Both of us caring for young children, we watch over our charges and talk shop.
"Can I ask you something? How much is standard for a nanny to make here in Chicago?"
I tell her what I earned when I was caring for one child four years ago.
"Oh, ha! No," she says, making an I-smell-something-foul face. Her rate is significantly higher than mine.
"Really!" I say. Up go my eyebrows.
"I have 15 years of experience. Totally worth it. My families agree," she confides.
I silently mull this over. Am I not worth that salary? She's pretty. Articulate. Well-dressed. My grammar's alright but my "style" is best described as "well, this t-shirt didn't have stains on it when I arrived this morning and my hair's in a bun because I'd rather not get spaghetti sauce in it today." I always thought I was a pretty darn good nanny but, for a moment, I wonder if perhaps I'm not so good at this. Maybe I give myself more credit than I deserve. My three tiny buddies tackle me, run away and come barreling back to fling their little arms around me as we collapse into a pile of giggles. We imitate animals. We discuss trees they like. They mention dog poop just to see the look of horror on my face as I launch into my oh-my-god-you-guys-that-is-so-gross speech.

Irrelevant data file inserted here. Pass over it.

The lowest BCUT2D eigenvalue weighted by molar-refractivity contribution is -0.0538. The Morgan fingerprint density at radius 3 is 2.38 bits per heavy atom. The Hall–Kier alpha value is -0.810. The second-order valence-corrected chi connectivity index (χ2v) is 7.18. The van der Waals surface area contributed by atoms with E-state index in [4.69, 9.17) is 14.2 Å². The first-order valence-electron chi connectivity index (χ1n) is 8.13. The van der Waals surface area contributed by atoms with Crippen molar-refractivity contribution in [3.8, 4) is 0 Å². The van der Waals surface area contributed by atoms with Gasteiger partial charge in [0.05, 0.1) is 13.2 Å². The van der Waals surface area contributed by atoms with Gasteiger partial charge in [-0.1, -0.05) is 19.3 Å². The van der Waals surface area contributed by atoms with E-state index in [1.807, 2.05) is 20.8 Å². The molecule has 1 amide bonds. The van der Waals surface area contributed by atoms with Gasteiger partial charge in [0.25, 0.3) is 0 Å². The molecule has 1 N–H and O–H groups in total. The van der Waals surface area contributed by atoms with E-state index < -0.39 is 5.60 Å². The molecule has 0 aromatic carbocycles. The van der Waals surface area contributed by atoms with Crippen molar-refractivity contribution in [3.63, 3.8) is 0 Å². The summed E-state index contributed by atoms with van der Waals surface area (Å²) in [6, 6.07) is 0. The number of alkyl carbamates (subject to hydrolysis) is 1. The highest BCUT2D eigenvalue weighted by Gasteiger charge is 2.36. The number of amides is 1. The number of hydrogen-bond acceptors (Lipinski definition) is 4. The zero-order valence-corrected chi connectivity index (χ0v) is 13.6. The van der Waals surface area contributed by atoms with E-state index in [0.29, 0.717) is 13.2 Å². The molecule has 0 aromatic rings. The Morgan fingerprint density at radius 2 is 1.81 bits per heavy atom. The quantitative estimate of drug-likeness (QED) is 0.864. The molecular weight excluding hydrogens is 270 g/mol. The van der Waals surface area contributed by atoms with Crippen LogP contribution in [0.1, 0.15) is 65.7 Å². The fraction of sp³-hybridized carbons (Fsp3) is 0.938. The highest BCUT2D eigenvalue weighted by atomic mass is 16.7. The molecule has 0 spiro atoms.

Time to head home. The tiny men climb into their stroller, big sister chattering happily. We hear a commotion. My new acquaintance's little one is having a fit. She looks at me, exasperated and mouths, "she does this. all.the.time," before loudly exclaiming, "Look at your friends! They're leaving, too, and THEY aren't acting like you!"
We walk away, waving, and I think to myself, "Nah."
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